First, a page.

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Essential Papers on Obsessive-Compulsive Disorder
Scott L. Rauch, M.D.
Am J Psychiatry 1998;155:1130-1131.
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edited by Dan J. Stein, M.B., Michael H. Stone, M.D. New York, New York University Press, 1997, 49 pp., $75.00; $38.25 (paper).

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The editors of this contribution to the Essential Papers series faced the formidable task of selecting 20 papers that, collectively, might justify its ambitious title. In fact, there are numerous recent texts that aptly review current knowledge about obsessive-compulsive disorder (OCD). Stein and Stone did not seek to compete with those books. Instead, as should be clear from a quick perusal of the table of contents, this volume is heavily skewed toward psychoanalytic theory, thus emphasizing a historical perspective. Still, it did surprise me that, on noting the accelerated gains in OCD research during the past few years, the editors chose not to include any paper published more recently than 1993.

The body of the book is divided into three sections: Classical Psychoanalysis, Psychological Research, and Neuropsychiatric Approaches. These core contents are preceded by Stein's preface, which nicely sets the stage for the arrangement of works to follow, and Stone's introduction, which represents a scholarly review of pre-twentieth-century OCD history. Stein and Stone collaborated on the epilogue, which serves to summarize and integrate the amalgam of individual chapters while acknowledging the limitations, if not idiosyncrasies, of the selection process they applied. It is within these sections framing the contents that Stein and Stone reveal their own breadth of expertise on these topics, making at least passing reference to numerous critical scientific highlights and emerging concepts relevant to the field of OCD.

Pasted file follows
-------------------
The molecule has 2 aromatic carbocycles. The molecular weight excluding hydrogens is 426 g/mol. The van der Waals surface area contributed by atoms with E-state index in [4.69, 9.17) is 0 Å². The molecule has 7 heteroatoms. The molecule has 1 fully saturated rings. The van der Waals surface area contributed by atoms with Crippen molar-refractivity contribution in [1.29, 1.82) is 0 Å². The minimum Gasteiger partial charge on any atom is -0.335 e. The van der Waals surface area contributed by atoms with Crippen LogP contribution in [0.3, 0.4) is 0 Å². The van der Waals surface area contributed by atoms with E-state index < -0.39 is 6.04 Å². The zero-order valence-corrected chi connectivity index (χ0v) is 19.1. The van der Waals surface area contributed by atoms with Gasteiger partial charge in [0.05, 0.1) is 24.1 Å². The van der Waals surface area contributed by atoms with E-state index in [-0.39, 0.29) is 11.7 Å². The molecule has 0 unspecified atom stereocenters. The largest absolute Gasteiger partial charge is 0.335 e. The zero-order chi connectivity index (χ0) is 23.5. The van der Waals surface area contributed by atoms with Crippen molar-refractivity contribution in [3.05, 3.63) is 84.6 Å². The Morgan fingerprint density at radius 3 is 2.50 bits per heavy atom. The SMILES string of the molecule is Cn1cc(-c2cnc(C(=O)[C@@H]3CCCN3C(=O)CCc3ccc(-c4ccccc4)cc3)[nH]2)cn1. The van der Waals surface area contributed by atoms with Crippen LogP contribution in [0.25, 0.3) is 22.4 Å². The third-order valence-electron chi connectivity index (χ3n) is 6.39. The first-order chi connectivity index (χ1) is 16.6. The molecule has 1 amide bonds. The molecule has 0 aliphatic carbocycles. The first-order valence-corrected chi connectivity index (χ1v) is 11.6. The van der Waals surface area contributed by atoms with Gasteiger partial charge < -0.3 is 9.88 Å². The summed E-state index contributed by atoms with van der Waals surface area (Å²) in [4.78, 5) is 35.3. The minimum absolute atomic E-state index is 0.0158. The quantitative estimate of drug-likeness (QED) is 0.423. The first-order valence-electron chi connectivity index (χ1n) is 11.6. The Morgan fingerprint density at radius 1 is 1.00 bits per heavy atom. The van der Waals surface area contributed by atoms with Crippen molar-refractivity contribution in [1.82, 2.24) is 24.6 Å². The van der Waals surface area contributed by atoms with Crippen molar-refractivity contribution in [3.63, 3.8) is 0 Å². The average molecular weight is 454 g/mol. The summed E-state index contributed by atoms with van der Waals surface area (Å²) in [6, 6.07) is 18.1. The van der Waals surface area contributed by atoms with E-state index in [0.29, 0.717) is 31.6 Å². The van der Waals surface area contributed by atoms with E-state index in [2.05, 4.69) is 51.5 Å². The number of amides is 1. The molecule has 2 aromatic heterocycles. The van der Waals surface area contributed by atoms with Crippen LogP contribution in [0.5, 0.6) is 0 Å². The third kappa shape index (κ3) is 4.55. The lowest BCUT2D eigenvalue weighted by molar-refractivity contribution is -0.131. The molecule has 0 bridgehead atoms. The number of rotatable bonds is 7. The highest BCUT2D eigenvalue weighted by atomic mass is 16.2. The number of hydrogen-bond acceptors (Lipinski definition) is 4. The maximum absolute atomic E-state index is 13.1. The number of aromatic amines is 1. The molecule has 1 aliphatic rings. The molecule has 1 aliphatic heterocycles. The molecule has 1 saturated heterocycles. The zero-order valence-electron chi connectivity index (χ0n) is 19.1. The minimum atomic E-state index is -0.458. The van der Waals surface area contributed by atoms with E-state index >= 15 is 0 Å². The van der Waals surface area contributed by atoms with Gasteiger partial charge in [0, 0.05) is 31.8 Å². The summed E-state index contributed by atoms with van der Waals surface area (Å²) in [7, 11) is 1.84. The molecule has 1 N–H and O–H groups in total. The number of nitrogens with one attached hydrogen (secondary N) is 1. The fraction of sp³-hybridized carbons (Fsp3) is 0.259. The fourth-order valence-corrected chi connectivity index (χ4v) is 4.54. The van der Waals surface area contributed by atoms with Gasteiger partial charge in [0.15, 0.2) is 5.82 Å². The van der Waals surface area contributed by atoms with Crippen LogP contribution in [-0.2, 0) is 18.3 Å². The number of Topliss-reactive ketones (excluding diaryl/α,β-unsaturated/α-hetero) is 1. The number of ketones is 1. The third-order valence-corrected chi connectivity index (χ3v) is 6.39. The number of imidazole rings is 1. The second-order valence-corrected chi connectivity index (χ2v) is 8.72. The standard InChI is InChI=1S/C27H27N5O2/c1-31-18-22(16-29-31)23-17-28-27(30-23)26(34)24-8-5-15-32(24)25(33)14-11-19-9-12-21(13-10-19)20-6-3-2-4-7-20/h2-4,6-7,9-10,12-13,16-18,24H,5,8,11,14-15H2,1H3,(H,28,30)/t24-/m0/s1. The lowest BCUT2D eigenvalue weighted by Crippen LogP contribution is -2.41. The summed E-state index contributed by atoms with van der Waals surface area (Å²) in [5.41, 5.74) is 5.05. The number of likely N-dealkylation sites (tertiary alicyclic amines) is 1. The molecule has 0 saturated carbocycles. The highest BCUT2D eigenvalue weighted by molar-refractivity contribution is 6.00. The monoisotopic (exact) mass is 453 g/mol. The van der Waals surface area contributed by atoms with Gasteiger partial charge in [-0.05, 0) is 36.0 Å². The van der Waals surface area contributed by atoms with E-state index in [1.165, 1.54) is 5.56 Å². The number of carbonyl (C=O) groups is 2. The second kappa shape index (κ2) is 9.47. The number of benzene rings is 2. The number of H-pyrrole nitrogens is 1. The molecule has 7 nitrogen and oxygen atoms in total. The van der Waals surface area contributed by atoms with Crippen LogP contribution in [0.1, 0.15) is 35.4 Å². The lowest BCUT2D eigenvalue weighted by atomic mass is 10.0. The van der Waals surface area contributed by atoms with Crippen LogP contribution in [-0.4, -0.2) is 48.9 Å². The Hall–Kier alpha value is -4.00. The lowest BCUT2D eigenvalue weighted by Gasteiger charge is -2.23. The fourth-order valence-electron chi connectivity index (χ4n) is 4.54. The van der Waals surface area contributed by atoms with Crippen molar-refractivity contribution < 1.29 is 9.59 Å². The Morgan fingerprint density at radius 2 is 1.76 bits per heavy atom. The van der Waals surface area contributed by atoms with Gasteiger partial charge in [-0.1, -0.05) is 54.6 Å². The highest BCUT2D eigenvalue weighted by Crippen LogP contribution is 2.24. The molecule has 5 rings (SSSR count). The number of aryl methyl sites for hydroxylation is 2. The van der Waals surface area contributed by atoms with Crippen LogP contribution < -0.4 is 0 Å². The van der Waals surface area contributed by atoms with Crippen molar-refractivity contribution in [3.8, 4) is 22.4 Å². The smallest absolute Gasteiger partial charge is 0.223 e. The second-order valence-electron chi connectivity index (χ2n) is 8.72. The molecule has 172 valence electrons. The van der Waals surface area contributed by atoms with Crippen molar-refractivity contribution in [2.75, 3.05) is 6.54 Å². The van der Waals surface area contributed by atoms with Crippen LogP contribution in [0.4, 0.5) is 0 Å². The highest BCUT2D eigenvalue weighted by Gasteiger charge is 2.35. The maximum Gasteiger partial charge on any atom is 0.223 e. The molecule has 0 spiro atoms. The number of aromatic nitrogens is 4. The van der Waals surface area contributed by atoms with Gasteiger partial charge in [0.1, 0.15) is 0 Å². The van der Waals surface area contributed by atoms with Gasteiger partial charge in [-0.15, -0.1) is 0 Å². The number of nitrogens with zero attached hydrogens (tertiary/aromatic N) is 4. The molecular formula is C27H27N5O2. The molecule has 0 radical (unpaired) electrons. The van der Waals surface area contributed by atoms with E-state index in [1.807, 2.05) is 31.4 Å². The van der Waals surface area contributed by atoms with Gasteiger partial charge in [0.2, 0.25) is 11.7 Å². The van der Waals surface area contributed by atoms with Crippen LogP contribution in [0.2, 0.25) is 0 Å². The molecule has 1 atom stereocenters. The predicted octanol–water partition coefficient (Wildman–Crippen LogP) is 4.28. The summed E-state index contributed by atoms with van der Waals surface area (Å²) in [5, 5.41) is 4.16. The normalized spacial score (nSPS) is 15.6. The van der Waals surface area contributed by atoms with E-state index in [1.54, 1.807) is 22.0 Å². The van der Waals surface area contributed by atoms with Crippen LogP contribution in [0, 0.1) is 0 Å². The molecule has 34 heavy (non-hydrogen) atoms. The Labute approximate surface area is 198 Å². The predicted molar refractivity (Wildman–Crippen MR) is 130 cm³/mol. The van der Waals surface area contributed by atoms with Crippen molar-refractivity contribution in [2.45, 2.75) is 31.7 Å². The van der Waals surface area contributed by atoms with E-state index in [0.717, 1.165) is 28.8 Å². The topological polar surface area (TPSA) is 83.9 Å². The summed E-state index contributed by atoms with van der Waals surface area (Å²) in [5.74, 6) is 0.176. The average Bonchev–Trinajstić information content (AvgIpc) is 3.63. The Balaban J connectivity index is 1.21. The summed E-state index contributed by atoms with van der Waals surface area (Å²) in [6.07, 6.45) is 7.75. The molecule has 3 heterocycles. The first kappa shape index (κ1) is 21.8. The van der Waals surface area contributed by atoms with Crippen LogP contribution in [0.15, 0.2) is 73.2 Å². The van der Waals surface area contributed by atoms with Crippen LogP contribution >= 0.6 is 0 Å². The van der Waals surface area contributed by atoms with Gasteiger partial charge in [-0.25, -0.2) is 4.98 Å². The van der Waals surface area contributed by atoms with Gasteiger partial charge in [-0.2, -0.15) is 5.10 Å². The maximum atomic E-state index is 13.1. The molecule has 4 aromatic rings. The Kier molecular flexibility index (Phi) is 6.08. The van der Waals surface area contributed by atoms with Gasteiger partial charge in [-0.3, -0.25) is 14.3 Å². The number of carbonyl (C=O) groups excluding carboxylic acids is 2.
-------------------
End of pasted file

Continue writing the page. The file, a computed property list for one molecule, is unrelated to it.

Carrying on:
The subject matter of section 1 is often reduced to a single chapter or, more typically, a paragraph in recent reviews of OCD. Here the reader is provided eight papers regarding classical psychoanalytic theory and OCD—including three by Sigmund Freud and one by Anna Freud, intermingled with works by Ernest Jones, Karl Abraham, Peter Sifneos, and Leonard Salzman. I expect that different readers will respond very differently to this section. Stein wonders (rhetorically) whether "such papers.are mere historical curiosities." Empiricists may be frustrated by the rambling presentation of theories accompanied by limited structure for hypothesis testing. Indeed, although there is some mention of it, the lack of data to support the efficacy of psychoanalytic approaches in the treatment of OCD should have been further underscored. This section illustrates the early struggle with terminology that actually remains unresolved today. In this context, some greater emphasis regarding the distinction between OCD and its namesake among the personality disorders, as well as a historical account of evolving terminology across the versions of DSM, would have been most instructive. Nonetheless, I thoroughly enjoyed the case material—hammering home the heterogeneity of OCD juxtaposed with its ageless visage, which has been almost invariant across centuries. There is also much to recommend these works aside from their pertinence to OCD; for instance, Jones's discussion regarding the psychology of hate is wonderful.